By RODNEY HO/ email@example.com, originally filed Friday, February 26, 2016
Hank Aaron breaking Babe Ruth’s home run record more than four decades ago is now considered a shining beacon of Atlanta sports history.
But getting there was no easy task for the soft-spoken but determined Mobile, Ala. native.
Aaron’s arduous journey is chronicled as part of a new Smithsonian Channel series “Major League Legends.” The other three featured are Ruth, Lou Gehrig and Ted Williams. His episode airs Monday at 8 p.m. and 11 p.m. (A clip is available here.)
“We consider the four of them the Mount Rushmore of baseball,” said Charles Poe, senior vice president of production at Smithsonian Networks.
The 82-year-old Atlantan is the only one still alive and the Smithsonian invited him earlier this month to view the documentary at the National Center for Civil and Human Rights on his birthday. Former Atlanta mayor Andrew Young feted him.
“I’m quite proud,” said Aaron before screening the documentary, which was narrated by Martin Sheen. “Over 23 years, the important thing for me was to do the very best that I could do every single day… God gave me the ability to play baseball.”
Indeed, he was one of the best who ever played the game, mostly with the Milwaukee and Atlanta Braves. But he was never one to boast.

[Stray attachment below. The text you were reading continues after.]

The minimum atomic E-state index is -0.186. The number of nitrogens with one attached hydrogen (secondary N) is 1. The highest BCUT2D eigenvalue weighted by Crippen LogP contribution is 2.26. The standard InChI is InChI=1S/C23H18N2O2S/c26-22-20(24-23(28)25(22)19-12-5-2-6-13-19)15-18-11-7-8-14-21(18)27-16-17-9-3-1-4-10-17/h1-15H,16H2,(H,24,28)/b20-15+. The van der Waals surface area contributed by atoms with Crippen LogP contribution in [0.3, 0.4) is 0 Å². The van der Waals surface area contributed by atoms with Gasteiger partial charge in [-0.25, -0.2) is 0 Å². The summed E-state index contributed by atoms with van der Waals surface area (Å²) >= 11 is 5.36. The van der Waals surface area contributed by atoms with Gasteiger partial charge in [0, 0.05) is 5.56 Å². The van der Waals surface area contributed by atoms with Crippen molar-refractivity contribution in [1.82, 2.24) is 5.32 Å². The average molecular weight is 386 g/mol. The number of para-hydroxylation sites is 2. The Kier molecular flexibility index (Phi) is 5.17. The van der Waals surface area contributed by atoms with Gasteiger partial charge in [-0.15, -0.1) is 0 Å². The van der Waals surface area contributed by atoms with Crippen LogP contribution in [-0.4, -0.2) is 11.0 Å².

“You wouldn’t know he had this fire inside of him,” Poe said. “That motivated him. He’s no grandstander. He did his job. In that, he was an incredible inspiration.”
The documentarians deliberately avoided many of the obvious baseball experts of our time such as George Will. Instead, they broadened the scope of the series to tie Aaron in with the swirling civil rights changes going on around him.
“We wanted to connect these baseball players to deeper stories of heroism and mythology,” Poe said.
So they brought in writer and film-maker Phil Cousineau, described on the program as a “mythologist.” Heroes, Cousineau said, are “tested by time, been tested by great pain. Show us how to move, to change injustice into justice through courage.”
Over the hour, a blacksmith visually pounds away as a metaphor for Aaron swatting home run after home run, year after year. (Aaron’s nickname was “Hammerin’ Hank.”) As he closed in on Ruth’s home-run record, the racists came out en masse.
At the time, there was no Twitter or Facebook. So Aaron received letters: a whopping 990,000 in one year. While most were supportive, the documentary samples a few of the negative ones and they are vicious, threatening him and his family with their lives. The FBI was even brought in to protect his daughter.
The spotlight was not an easy place for Aaron to be. He said he was relieved when he broke the record and people moved on.
“I didn’t decide to take on his record,” Aaron said in the doc. “That record was not part of what I wanted to be about.”
Yet it ultimately was.
Visually, the documentary also placed photos and videos against interesting backdrops: Aaron’s childhood home, the parking lot where Atlanta-Fulton County Stadium used to reside (and still has the outlines of the baseball field embedded in the asphalt) and the civil rights museum itself.
Poe said he was thrilled Aaron was willing to cooperate, interviewed at his old home in Mobile, now part of a museum in his honor. “We captured some real emotions in him,” Poe said. “He’s probably spent decades being guarded about this stuff.”
“Major League Legends: Hank Aaron,” 8 p.m. Monday, February 29, Smithsonian Channel